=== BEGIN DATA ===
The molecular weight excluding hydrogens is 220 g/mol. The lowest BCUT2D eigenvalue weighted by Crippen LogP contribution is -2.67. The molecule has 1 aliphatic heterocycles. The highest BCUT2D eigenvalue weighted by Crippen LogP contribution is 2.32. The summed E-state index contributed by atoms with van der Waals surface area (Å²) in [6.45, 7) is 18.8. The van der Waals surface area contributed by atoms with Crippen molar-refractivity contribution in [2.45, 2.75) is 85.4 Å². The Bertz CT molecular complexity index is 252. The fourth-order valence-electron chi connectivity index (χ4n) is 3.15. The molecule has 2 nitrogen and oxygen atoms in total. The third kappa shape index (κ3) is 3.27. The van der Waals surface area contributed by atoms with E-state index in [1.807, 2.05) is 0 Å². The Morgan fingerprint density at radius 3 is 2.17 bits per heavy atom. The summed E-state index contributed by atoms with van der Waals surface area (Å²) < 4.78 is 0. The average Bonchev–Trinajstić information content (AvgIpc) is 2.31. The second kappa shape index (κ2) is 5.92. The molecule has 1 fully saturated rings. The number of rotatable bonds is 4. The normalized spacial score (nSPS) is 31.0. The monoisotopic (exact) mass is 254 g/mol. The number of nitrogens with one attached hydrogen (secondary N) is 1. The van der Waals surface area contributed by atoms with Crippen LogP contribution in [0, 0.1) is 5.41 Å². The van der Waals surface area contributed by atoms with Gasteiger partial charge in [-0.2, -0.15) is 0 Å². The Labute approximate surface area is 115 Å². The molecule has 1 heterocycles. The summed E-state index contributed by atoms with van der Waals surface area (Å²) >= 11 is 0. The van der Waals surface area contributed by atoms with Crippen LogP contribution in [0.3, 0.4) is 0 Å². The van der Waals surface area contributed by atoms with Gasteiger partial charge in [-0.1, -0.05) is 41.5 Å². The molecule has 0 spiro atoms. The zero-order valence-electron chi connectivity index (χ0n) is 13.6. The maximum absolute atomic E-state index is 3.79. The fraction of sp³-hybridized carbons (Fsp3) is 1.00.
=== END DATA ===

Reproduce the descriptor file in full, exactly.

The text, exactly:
The molecular weight excluding hydrogens is 220 g/mol. The lowest BCUT2D eigenvalue weighted by Crippen LogP contribution is -2.67. The molecule has 1 aliphatic heterocycles. The highest BCUT2D eigenvalue weighted by Crippen LogP contribution is 2.32. The summed E-state index contributed by atoms with van der Waals surface area (Å²) in [6.45, 7) is 18.8. The van der Waals surface area contributed by atoms with Crippen molar-refractivity contribution in [2.45, 2.75) is 85.4 Å². The Bertz CT molecular complexity index is 252. The fourth-order valence-electron chi connectivity index (χ4n) is 3.15. The molecule has 2 nitrogen and oxygen atoms in total. The third kappa shape index (κ3) is 3.27. The van der Waals surface area contributed by atoms with E-state index in [1.807, 2.05) is 0 Å². The Morgan fingerprint density at radius 3 is 2.17 bits per heavy atom. The summed E-state index contributed by atoms with van der Waals surface area (Å²) < 4.78 is 0. The average Bonchev–Trinajstić information content (AvgIpc) is 2.31. The second kappa shape index (κ2) is 5.92. The molecule has 1 fully saturated rings. The number of rotatable bonds is 4. The normalized spacial score (nSPS) is 31.0. The monoisotopic (exact) mass is 254 g/mol. The number of nitrogens with one attached hydrogen (secondary N) is 1. The van der Waals surface area contributed by atoms with Crippen LogP contribution in [0, 0.1) is 5.41 Å². The van der Waals surface area contributed by atoms with Gasteiger partial charge in [-0.2, -0.15) is 0 Å². The Labute approximate surface area is 115 Å². The molecule has 1 heterocycles. The summed E-state index contributed by atoms with van der Waals surface area (Å²) >= 11 is 0. The van der Waals surface area contributed by atoms with Crippen LogP contribution in [0.3, 0.4) is 0 Å². The van der Waals surface area contributed by atoms with Gasteiger partial charge in [-0.1, -0.05) is 41.5 Å². The molecule has 0 spiro atoms. The zero-order valence-electron chi connectivity index (χ0n) is 13.6. The maximum absolute atomic E-state index is 3.79. The fraction of sp³-hybridized carbons (Fsp3) is 1.00.